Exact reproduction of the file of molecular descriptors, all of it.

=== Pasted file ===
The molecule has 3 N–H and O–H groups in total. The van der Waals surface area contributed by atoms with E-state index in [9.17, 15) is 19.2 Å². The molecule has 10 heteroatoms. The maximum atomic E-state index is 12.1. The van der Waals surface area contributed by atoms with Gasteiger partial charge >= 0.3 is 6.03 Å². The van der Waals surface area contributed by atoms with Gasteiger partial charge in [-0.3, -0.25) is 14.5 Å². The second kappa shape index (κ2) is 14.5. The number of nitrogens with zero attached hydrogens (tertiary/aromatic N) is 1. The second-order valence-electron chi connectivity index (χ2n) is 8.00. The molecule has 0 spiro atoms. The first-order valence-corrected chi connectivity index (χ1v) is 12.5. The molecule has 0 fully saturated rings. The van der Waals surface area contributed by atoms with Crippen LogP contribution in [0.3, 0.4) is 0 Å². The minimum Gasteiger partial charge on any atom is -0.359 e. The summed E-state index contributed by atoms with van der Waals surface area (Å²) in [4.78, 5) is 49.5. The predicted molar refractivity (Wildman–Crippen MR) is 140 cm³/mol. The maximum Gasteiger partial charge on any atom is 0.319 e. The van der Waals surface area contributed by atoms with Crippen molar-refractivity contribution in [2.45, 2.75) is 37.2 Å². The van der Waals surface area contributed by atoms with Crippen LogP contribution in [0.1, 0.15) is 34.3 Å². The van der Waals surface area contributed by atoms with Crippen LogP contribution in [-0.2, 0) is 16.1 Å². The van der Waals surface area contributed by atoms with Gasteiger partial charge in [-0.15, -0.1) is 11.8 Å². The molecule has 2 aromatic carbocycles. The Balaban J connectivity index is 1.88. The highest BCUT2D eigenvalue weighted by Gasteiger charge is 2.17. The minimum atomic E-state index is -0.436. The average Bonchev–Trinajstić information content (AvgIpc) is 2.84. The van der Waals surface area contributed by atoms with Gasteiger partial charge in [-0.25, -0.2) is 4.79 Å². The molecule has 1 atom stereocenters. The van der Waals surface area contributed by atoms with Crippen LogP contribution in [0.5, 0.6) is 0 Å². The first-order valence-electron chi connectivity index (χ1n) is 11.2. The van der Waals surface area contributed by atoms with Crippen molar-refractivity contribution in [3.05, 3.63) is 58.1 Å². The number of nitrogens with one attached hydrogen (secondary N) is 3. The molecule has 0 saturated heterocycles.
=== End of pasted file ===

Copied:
The molecule has 3 N–H and O–H groups in total. The van der Waals surface area contributed by atoms with E-state index in [9.17, 15) is 19.2 Å². The molecule has 10 heteroatoms. The maximum atomic E-state index is 12.1. The van der Waals surface area contributed by atoms with Gasteiger partial charge >= 0.3 is 6.03 Å². The van der Waals surface area contributed by atoms with Gasteiger partial charge in [-0.3, -0.25) is 14.5 Å². The second kappa shape index (κ2) is 14.5. The number of nitrogens with zero attached hydrogens (tertiary/aromatic N) is 1. The second-order valence-electron chi connectivity index (χ2n) is 8.00. The molecule has 0 spiro atoms. The first-order valence-corrected chi connectivity index (χ1v) is 12.5. The molecule has 0 fully saturated rings. The van der Waals surface area contributed by atoms with Crippen LogP contribution in [0.3, 0.4) is 0 Å². The minimum Gasteiger partial charge on any atom is -0.359 e. The summed E-state index contributed by atoms with van der Waals surface area (Å²) in [4.78, 5) is 49.5. The predicted molar refractivity (Wildman–Crippen MR) is 140 cm³/mol. The maximum Gasteiger partial charge on any atom is 0.319 e. The van der Waals surface area contributed by atoms with Crippen molar-refractivity contribution in [2.45, 2.75) is 37.2 Å². The van der Waals surface area contributed by atoms with Crippen LogP contribution in [0.1, 0.15) is 34.3 Å². The van der Waals surface area contributed by atoms with Crippen LogP contribution in [-0.2, 0) is 16.1 Å². The van der Waals surface area contributed by atoms with Gasteiger partial charge in [-0.15, -0.1) is 11.8 Å². The molecule has 2 aromatic carbocycles. The Balaban J connectivity index is 1.88. The highest BCUT2D eigenvalue weighted by Gasteiger charge is 2.17. The minimum atomic E-state index is -0.436. The average Bonchev–Trinajstić information content (AvgIpc) is 2.84. The van der Waals surface area contributed by atoms with Gasteiger partial charge in [-0.25, -0.2) is 4.79 Å². The molecule has 1 atom stereocenters. The van der Waals surface area contributed by atoms with Crippen LogP contribution in [0.5, 0.6) is 0 Å². The first-order valence-electron chi connectivity index (χ1n) is 11.2. The van der Waals surface area contributed by atoms with Crippen molar-refractivity contribution in [3.05, 3.63) is 58.1 Å². The number of nitrogens with one attached hydrogen (secondary N) is 3. The molecule has 0 saturated heterocycles.